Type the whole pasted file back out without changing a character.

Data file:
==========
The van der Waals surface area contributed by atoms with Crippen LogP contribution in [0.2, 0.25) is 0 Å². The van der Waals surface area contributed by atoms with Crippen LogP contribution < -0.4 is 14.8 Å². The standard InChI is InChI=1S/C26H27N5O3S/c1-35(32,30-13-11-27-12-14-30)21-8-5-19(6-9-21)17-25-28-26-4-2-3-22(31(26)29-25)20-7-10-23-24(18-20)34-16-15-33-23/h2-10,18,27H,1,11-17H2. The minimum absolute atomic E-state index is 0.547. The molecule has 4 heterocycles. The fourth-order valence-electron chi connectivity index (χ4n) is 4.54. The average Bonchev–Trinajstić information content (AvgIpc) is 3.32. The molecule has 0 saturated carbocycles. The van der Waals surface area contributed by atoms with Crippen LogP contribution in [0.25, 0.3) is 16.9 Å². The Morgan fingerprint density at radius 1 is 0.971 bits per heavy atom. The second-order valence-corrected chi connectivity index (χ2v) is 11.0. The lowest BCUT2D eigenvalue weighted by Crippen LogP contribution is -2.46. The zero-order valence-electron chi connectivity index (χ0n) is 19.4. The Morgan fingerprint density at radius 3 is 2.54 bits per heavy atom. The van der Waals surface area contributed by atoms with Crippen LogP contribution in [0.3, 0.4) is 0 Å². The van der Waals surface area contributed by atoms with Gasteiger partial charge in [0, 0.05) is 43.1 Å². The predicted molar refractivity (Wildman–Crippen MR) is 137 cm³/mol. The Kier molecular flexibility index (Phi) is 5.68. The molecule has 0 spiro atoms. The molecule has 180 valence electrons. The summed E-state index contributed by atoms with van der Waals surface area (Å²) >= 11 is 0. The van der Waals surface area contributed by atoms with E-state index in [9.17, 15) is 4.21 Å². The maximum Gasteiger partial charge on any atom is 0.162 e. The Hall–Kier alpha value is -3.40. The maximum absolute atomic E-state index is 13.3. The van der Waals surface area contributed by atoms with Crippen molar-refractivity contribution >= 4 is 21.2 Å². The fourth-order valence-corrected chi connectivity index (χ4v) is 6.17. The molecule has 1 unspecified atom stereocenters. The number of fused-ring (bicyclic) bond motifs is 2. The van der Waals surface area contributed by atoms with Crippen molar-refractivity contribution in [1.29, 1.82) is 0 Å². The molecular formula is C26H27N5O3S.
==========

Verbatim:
The van der Waals surface area contributed by atoms with Crippen LogP contribution in [0.2, 0.25) is 0 Å². The van der Waals surface area contributed by atoms with Crippen LogP contribution < -0.4 is 14.8 Å². The standard InChI is InChI=1S/C26H27N5O3S/c1-35(32,30-13-11-27-12-14-30)21-8-5-19(6-9-21)17-25-28-26-4-2-3-22(31(26)29-25)20-7-10-23-24(18-20)34-16-15-33-23/h2-10,18,27H,1,11-17H2. The minimum absolute atomic E-state index is 0.547. The molecule has 4 heterocycles. The fourth-order valence-electron chi connectivity index (χ4n) is 4.54. The average Bonchev–Trinajstić information content (AvgIpc) is 3.32. The molecule has 0 saturated carbocycles. The van der Waals surface area contributed by atoms with Crippen LogP contribution in [0.25, 0.3) is 16.9 Å². The Morgan fingerprint density at radius 1 is 0.971 bits per heavy atom. The second-order valence-corrected chi connectivity index (χ2v) is 11.0. The lowest BCUT2D eigenvalue weighted by Crippen LogP contribution is -2.46. The zero-order valence-electron chi connectivity index (χ0n) is 19.4. The Morgan fingerprint density at radius 3 is 2.54 bits per heavy atom. The van der Waals surface area contributed by atoms with Crippen LogP contribution in [0.3, 0.4) is 0 Å². The van der Waals surface area contributed by atoms with Gasteiger partial charge in [0, 0.05) is 43.1 Å². The predicted molar refractivity (Wildman–Crippen MR) is 137 cm³/mol. The Kier molecular flexibility index (Phi) is 5.68. The molecule has 0 spiro atoms. The molecule has 180 valence electrons. The summed E-state index contributed by atoms with van der Waals surface area (Å²) >= 11 is 0. The van der Waals surface area contributed by atoms with E-state index in [9.17, 15) is 4.21 Å². The maximum Gasteiger partial charge on any atom is 0.162 e. The Hall–Kier alpha value is -3.40. The maximum absolute atomic E-state index is 13.3. The van der Waals surface area contributed by atoms with Crippen molar-refractivity contribution >= 4 is 21.2 Å². The fourth-order valence-corrected chi connectivity index (χ4v) is 6.17. The molecule has 1 unspecified atom stereocenters. The number of fused-ring (bicyclic) bond motifs is 2. The van der Waals surface area contributed by atoms with Crippen molar-refractivity contribution in [1.29, 1.82) is 0 Å². The molecular formula is C26H27N5O3S.